Owner of Puget Sound Safety will ride through 23 nations.

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Last winter we featured Bret Tkacs, who was on a four-month motorcycle trip across South America.  Since then, he hasn’t stopped traveling.

His current adventure: an epic 22-nation motorcycle journey through West Africa.

Tkacs left for Spain back in early November and plans to travel all the way to South Africa by spring.

Navigating some of the worst roads on the planet can be daunting, but as the owner of Puyallup’s Puget Sound Safety, Tkacs teaches the fundamentals of safe riding no matter where you are in the world.

We caught up with the 45-year-old Tkacs in Nigeria to find out what riding through Africa is like, and the advice he would share with others.

Road skills, rough terrain

Tkacs teaches conserving energy and decreasing your risk while riding — skills that are especially valuable in Africa.

“The ability to be extremely accurate in tire placement, read terrain and ride relaxed is so critical,” he says.

“In traffic things happen much faster here, and it’s common to have vehicles inches from you on all sides. Being able to read traffic and be confident in your riding is essential.

“If you are looking for smooth predictable pavement, look elsewhere. Highways suddenly end, motorcycle-swallowing holes appear on otherwise perfect roads.  Main roads may be wet-packed clay that’s slick as oil, or rough enough to cause major failures to your machine.”

The undiscovered country

Traveling West Africa is the chance to experience cultures mostly untouched by tourism, he says. After touring Europe and the Americas, he wanted to go somewhere raw with the challenges and unpredictability of the unknown.

He has wandered among Roman ruins, stood in dense jungles, played with wild monkeys and ridden a camel in the Sahara.

But he says the true highlights have been the children’s smiles and the help he’s received from strangers.

“I have never seen people smile so quickly or genuinely as they have in most of Africa,” says Tkacs. “The poorer the country or worse the reputation, the happier people are to see us and share their homes with us.

“People are surprised to see me and interested in why I have come to their country. More than one time I have been told that I’ve changed they way they see Americans.  This is the greatest reward of all: the ability to make people smile and show them that the movies are not who we are.”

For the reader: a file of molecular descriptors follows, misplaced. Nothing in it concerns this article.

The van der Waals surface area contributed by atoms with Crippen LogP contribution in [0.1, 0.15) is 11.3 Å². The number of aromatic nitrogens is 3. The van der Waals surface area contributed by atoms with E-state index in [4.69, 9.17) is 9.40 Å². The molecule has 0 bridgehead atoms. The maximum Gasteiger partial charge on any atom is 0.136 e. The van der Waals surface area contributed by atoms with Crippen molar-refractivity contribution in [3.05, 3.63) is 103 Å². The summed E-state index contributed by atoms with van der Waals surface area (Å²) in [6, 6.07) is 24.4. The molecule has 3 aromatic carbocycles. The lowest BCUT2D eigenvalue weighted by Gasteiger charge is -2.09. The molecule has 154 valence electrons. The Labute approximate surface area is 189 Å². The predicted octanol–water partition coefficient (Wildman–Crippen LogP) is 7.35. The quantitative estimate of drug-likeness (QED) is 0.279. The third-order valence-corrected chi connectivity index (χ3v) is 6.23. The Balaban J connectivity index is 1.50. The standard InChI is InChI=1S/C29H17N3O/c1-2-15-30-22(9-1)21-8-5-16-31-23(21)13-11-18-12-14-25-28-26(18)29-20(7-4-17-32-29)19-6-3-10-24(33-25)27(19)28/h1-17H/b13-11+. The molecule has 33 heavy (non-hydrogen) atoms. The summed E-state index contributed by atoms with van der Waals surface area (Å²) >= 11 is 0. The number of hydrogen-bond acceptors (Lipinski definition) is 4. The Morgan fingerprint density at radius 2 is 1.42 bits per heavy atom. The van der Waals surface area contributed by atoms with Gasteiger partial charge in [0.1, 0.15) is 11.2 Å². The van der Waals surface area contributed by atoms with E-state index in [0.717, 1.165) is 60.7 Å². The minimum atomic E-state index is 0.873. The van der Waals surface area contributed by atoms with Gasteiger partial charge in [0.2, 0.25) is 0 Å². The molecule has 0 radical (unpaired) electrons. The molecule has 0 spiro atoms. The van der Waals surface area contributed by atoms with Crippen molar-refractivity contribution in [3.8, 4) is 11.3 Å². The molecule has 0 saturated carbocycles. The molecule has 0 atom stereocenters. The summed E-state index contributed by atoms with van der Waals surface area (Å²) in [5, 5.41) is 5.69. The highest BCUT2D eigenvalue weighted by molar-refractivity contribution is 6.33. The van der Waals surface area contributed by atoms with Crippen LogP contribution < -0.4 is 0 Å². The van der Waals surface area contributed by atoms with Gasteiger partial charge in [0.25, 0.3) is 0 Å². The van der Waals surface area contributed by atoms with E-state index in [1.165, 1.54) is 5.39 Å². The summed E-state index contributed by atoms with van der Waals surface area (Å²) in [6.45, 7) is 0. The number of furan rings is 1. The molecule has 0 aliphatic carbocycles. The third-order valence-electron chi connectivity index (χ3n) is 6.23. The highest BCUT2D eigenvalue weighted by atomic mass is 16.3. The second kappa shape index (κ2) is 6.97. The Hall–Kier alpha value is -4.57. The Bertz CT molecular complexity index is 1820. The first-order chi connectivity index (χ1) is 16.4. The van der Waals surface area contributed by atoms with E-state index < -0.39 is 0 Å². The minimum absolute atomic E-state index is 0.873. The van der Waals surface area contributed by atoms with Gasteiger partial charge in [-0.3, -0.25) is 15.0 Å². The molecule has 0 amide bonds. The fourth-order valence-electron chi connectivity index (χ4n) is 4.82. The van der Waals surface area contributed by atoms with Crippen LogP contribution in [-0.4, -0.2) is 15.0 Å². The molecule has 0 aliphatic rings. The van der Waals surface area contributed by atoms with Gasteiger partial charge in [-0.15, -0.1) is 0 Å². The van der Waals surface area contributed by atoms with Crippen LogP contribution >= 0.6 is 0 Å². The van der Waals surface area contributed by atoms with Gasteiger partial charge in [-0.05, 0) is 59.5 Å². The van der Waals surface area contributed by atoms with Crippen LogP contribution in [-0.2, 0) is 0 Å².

Bike selection

The right bike is essential for the area you’re visiting. Tkacs and a Spanish companion chose 14-year-old Yamaha 600 dual sports.

“The bikes are mostly unmodified to ensure the greatest reliability. We choose them due to their simplistic design with no liquid cooling, computers or chipped keys to fail.

“We are using Mosko Moto luggage. We installed IMS Rally footpegs for better boot grip and less foot fatigue when riding long miles standing up,” he says.

Each rider has about 60 liters of gear including medical supplies, tools and spare parts.

“Most people over-think and over-pack personal belongings but fall short on the things that matter like tools and parts,” says Tkacs.  “In this part of the world, even finding a simple tool can prove a challenge.”


The internet can be untrustworthy for reliable information and WiFi can be hard to find, but Tkacs uses Horizons Unlimited, blogs, Facebook and cycling support sites for the latest road information along with apps Maps.me and iOverlander from his iPhone.

“The route and schedule are adjusted based on visas, weather, safety, political changes and suggestions of locals,” he says.

Advice for riders

Interested in planning a big overland trip of your own? Advice from Tkacs:

• Do everything possible to improve riding skills.

• Know how to fix and maintain your motorcycle.

• Learn wilderness first aid.

• Practice using your gear before you leave home.

• Travel tired and hungry to know how it affects your riding.

Classes can help you be a better rider

Puget Sound Safety offers daylong motorcycle skill classes for all levels. Find information at PugetSoundSafety.com.

This summer, join Tkacs on an eight-day training trip through the Cascades. Learn more at tourusa.us/tours.